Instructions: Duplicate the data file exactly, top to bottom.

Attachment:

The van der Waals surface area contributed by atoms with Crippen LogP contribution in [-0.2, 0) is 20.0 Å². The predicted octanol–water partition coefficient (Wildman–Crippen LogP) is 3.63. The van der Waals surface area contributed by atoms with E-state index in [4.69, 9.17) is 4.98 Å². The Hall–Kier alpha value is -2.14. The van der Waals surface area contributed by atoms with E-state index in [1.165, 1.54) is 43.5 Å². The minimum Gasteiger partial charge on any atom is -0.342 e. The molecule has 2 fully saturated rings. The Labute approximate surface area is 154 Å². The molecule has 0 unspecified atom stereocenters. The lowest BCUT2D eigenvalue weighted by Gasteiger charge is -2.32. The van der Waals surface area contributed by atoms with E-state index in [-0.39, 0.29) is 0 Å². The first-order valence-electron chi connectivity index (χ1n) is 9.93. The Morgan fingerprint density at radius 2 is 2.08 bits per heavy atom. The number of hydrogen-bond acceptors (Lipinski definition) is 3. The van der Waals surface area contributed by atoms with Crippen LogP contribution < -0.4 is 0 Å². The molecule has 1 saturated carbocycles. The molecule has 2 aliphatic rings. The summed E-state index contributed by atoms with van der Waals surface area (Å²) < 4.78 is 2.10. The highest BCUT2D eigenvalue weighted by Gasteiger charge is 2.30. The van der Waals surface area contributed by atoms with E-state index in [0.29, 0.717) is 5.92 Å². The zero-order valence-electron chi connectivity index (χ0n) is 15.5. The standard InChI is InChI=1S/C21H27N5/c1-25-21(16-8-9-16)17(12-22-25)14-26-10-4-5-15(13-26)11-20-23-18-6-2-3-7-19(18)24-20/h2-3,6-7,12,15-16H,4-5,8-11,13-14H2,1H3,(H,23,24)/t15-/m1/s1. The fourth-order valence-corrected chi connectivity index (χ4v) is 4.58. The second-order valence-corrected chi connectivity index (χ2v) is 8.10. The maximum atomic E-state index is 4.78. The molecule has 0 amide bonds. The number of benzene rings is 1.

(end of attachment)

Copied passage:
The van der Waals surface area contributed by atoms with Crippen LogP contribution in [-0.2, 0) is 20.0 Å². The predicted octanol–water partition coefficient (Wildman–Crippen LogP) is 3.63. The van der Waals surface area contributed by atoms with E-state index in [4.69, 9.17) is 4.98 Å². The Hall–Kier alpha value is -2.14. The van der Waals surface area contributed by atoms with E-state index in [1.165, 1.54) is 43.5 Å². The minimum Gasteiger partial charge on any atom is -0.342 e. The molecule has 2 fully saturated rings. The Labute approximate surface area is 154 Å². The molecule has 0 unspecified atom stereocenters. The lowest BCUT2D eigenvalue weighted by Gasteiger charge is -2.32. The van der Waals surface area contributed by atoms with E-state index in [-0.39, 0.29) is 0 Å². The first-order valence-electron chi connectivity index (χ1n) is 9.93. The Morgan fingerprint density at radius 2 is 2.08 bits per heavy atom. The number of hydrogen-bond acceptors (Lipinski definition) is 3. The van der Waals surface area contributed by atoms with Crippen LogP contribution < -0.4 is 0 Å². The molecule has 1 saturated carbocycles. The molecule has 2 aliphatic rings. The summed E-state index contributed by atoms with van der Waals surface area (Å²) < 4.78 is 2.10. The highest BCUT2D eigenvalue weighted by Gasteiger charge is 2.30. The van der Waals surface area contributed by atoms with E-state index in [0.29, 0.717) is 5.92 Å². The zero-order valence-electron chi connectivity index (χ0n) is 15.5. The standard InChI is InChI=1S/C21H27N5/c1-25-21(16-8-9-16)17(12-22-25)14-26-10-4-5-15(13-26)11-20-23-18-6-2-3-7-19(18)24-20/h2-3,6-7,12,15-16H,4-5,8-11,13-14H2,1H3,(H,23,24)/t15-/m1/s1. The fourth-order valence-corrected chi connectivity index (χ4v) is 4.58. The second-order valence-corrected chi connectivity index (χ2v) is 8.10. The maximum atomic E-state index is 4.78. The molecule has 0 amide bonds. The number of benzene rings is 1.